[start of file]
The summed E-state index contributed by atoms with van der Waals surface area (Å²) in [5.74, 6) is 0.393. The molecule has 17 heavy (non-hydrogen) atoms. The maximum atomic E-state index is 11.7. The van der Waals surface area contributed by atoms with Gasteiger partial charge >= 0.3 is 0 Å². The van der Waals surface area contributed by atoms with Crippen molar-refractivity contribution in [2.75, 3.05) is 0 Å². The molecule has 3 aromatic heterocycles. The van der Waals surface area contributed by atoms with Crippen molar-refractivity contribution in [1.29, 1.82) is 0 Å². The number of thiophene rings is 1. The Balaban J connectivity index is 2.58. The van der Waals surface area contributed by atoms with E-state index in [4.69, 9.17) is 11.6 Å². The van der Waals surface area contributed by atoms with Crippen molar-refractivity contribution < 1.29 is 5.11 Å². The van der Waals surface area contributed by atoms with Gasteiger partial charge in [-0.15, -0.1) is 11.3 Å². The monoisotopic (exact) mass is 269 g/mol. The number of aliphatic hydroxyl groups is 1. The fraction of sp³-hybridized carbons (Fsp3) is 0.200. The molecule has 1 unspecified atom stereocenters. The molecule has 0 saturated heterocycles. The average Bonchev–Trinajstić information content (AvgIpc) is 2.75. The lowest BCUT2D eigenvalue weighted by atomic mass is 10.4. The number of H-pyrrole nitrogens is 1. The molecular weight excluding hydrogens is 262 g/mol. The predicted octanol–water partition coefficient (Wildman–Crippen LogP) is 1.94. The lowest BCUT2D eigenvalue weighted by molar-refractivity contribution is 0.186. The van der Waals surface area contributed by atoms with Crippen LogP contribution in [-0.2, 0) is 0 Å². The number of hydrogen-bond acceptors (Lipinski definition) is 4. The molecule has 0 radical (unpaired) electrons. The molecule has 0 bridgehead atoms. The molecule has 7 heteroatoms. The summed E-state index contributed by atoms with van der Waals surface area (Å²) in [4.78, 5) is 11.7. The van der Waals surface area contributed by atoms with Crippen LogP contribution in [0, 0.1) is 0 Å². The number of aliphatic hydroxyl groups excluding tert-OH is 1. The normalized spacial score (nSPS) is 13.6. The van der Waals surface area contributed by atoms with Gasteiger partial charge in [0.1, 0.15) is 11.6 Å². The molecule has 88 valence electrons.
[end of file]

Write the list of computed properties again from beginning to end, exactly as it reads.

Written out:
The summed E-state index contributed by atoms with van der Waals surface area (Å²) in [5.74, 6) is 0.393. The molecule has 17 heavy (non-hydrogen) atoms. The maximum atomic E-state index is 11.7. The van der Waals surface area contributed by atoms with Gasteiger partial charge >= 0.3 is 0 Å². The van der Waals surface area contributed by atoms with Crippen molar-refractivity contribution in [2.75, 3.05) is 0 Å². The molecule has 3 aromatic heterocycles. The van der Waals surface area contributed by atoms with Crippen molar-refractivity contribution in [1.29, 1.82) is 0 Å². The number of thiophene rings is 1. The Balaban J connectivity index is 2.58. The van der Waals surface area contributed by atoms with E-state index in [4.69, 9.17) is 11.6 Å². The van der Waals surface area contributed by atoms with Crippen molar-refractivity contribution < 1.29 is 5.11 Å². The van der Waals surface area contributed by atoms with Gasteiger partial charge in [-0.15, -0.1) is 11.3 Å². The monoisotopic (exact) mass is 269 g/mol. The number of aliphatic hydroxyl groups is 1. The fraction of sp³-hybridized carbons (Fsp3) is 0.200. The molecule has 1 unspecified atom stereocenters. The molecule has 0 saturated heterocycles. The average Bonchev–Trinajstić information content (AvgIpc) is 2.75. The lowest BCUT2D eigenvalue weighted by atomic mass is 10.4. The number of H-pyrrole nitrogens is 1. The molecular weight excluding hydrogens is 262 g/mol. The predicted octanol–water partition coefficient (Wildman–Crippen LogP) is 1.94. The lowest BCUT2D eigenvalue weighted by molar-refractivity contribution is 0.186. The van der Waals surface area contributed by atoms with Crippen LogP contribution in [-0.2, 0) is 0 Å². The number of hydrogen-bond acceptors (Lipinski definition) is 4. The molecule has 0 radical (unpaired) electrons. The molecule has 0 bridgehead atoms. The molecule has 7 heteroatoms. The summed E-state index contributed by atoms with van der Waals surface area (Å²) in [4.78, 5) is 11.7. The van der Waals surface area contributed by atoms with Crippen LogP contribution in [0, 0.1) is 0 Å². The number of aliphatic hydroxyl groups excluding tert-OH is 1. The normalized spacial score (nSPS) is 13.6. The van der Waals surface area contributed by atoms with Gasteiger partial charge in [0.1, 0.15) is 11.6 Å². The molecule has 88 valence electrons.